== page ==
Reimagining Buddhist Ethics on the Tibetan Plateau

Holly Gayley
University of Colorado, Boulder

This article examines the ideological underpinnings of ethical reform currently underway in Tibetan areas of the PRC, based on a newly reconfigured set of ten Buddhist virtues and consolidated into vows taken en masse by the laity. I focus on texts of advice to the laity by cleric-scholars from Larung Buddhist Academy, one of the largest Buddhist institutions on the Tibetan plateau and an important source for an emergent Buddhist modernism. In analyzing texts of advice, I am interested in how lead-ing Buddhist voices articulate a “path forward” for Tibetans as a people, calling simultaneously for ethical reform and cultural preservation. Specifically, I trace the tensions and ironies that emerge in their attempts to synthesize, on the one hand, a Buddhist emphasis on individual moral action and its soteriological ramifications and, on the other hand, a secular concern for the social welfare of the Tibetan population and the preservation of its civilizational inheritance. In doing so, I view ethical reform as part of a broader Buddhist response to China’s civilizing mission vis-à-vis Tibetans and new market forces encouraged by the post-Mao state.

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Buddhism, Punishment, and Reconciliation

ISSN 1076-9005
Volume 19, 2012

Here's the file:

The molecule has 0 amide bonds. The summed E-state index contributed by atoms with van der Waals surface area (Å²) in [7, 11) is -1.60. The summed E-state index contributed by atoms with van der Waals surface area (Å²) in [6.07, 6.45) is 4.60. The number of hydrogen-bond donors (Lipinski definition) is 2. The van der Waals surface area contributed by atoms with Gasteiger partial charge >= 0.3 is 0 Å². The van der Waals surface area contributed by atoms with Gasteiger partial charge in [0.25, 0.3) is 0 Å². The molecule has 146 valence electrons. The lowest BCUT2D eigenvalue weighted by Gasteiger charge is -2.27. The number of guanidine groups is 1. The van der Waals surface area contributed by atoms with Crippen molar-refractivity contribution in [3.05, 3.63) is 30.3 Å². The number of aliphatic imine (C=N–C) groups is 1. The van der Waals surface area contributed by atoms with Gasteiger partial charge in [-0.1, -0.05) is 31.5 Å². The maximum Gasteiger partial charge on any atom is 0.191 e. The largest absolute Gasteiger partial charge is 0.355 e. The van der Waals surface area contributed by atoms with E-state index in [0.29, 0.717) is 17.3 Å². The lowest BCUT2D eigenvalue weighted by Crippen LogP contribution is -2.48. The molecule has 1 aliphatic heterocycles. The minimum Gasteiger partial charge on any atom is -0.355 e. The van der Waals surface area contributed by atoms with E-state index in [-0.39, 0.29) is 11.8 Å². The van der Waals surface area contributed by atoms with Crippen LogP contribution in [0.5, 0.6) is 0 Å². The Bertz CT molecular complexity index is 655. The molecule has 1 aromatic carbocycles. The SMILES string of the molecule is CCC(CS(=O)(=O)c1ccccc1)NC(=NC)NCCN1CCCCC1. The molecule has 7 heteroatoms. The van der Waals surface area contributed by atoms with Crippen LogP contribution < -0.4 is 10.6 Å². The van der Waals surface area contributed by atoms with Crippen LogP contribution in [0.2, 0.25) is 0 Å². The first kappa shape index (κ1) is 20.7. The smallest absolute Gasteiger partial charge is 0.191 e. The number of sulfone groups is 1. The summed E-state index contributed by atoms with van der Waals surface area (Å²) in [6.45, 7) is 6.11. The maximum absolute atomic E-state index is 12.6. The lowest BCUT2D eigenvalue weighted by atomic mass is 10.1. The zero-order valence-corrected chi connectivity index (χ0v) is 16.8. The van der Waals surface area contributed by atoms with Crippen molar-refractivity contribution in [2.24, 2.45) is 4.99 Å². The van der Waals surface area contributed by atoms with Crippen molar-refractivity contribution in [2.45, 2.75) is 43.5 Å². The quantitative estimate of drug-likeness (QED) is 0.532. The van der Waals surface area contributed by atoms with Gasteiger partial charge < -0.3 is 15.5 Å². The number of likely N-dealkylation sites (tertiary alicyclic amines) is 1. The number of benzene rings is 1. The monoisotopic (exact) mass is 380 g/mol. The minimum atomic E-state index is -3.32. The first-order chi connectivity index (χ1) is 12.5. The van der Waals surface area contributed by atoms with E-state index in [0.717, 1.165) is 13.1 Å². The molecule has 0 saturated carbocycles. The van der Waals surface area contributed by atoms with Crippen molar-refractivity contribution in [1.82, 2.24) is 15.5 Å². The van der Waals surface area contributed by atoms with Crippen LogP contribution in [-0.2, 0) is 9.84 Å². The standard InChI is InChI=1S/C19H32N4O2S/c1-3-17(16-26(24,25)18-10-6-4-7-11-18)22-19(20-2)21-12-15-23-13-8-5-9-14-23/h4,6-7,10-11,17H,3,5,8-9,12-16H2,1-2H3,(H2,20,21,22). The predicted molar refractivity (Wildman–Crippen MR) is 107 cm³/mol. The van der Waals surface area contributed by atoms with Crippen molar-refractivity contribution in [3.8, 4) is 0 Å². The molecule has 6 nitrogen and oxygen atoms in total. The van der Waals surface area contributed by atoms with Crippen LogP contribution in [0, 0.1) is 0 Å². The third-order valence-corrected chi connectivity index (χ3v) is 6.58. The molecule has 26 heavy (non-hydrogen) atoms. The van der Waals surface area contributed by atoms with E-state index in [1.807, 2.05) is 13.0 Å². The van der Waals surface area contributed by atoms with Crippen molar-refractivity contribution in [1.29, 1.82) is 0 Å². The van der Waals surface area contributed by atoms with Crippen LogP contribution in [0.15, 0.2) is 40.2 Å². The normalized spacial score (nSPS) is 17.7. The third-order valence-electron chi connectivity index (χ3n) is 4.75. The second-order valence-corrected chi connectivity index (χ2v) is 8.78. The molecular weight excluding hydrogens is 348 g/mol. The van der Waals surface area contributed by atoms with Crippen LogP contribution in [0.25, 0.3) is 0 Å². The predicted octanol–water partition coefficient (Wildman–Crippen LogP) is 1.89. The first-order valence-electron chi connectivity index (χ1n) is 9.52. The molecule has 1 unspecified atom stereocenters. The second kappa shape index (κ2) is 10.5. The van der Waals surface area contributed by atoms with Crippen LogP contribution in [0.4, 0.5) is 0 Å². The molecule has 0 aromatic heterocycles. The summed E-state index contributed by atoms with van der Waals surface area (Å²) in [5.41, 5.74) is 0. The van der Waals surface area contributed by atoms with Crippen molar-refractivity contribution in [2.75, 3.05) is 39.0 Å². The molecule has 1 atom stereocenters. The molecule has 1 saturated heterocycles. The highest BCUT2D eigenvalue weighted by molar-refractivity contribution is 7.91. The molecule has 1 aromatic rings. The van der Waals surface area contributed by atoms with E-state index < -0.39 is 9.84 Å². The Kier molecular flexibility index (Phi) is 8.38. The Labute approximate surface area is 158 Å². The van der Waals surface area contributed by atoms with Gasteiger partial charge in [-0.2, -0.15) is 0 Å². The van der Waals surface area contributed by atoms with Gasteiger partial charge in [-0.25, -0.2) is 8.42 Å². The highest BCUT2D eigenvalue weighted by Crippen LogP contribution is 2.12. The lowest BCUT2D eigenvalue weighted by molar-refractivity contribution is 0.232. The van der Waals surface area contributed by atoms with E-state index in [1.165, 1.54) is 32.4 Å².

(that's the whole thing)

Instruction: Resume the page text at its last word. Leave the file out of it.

Buddhism, Punishment, and Reconciliation

Charles K. Fink
Miami Dade College, Kendall Campus

One important foundation of Buddhist ethics is a commitment to nonviolence. My aim in this paper is to work out the implications of this commitment with regard to the treatment of offenders. Given that punishment involves the intentional infliction of harm, I argue that the practice of punishment is incompatible with the principle of nonviolence. The core moral teaching of the Buddha is to conquer evil with goodness, and it is reconciliation, rather than punishment, that conforms to this teaching. I argue that a commitment to nonviolence requires not only that we refrain from inflicting intentional harm, but that we refrain from inflicting unnecessary harm, and that this has important implications concerning the practice of incapacitation. I analyze the concept of harm and argue that the Buddhist understanding of this notion leads to the conclusion that none of the standard justifications for punishment are compatible with the principle of nonviolence, properly understood.

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If Intention Is Karma

ISSN 1076-9005
Volume 19, 2012

If Intention Is Karma: A New Approach to the Buddha’s Socio-Political Teachings

Ven. Pandita (Burma)
University of Kelaniya, Sri Lanka

I argue in this paper that early Buddhist ethics is one of absolute values and that we can consistently use those absolute values to interpret some early teachings that seemingly show an ethic of context-dependent and negotiable values. My argument is based on the concept of intention as karma, the implications and problems of which I have also discussed.

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The Buddha and the Māgadha-Vajjī War

ISSN 1076-9005
Volume 18, 2011

The Buddha and the Māgadha-Vajjī War

Ven. Pandita (Burma)
University of Kelaniya

According to an account recorded in Mahāparinibbānasutta, the Buddha had to meet a royal minister named Vassakāra when King Ajātasattu ordered the latter to visit the Buddha and inform him about the king’s plan to subdue the Vajjīs. After hearing Vassakāra, the Buddha spoke on seven Conditions of Welfare (satta aparihāniyā dhammā), which would ensure the prosperity of the Vajjīs as long as its citizens observed them. Vassakāra shrewdly inferred from the Buddha’s discourse how to defeat the Vajjī people and later actually forced them into submission. Regarding that event, there are some perplexing questions: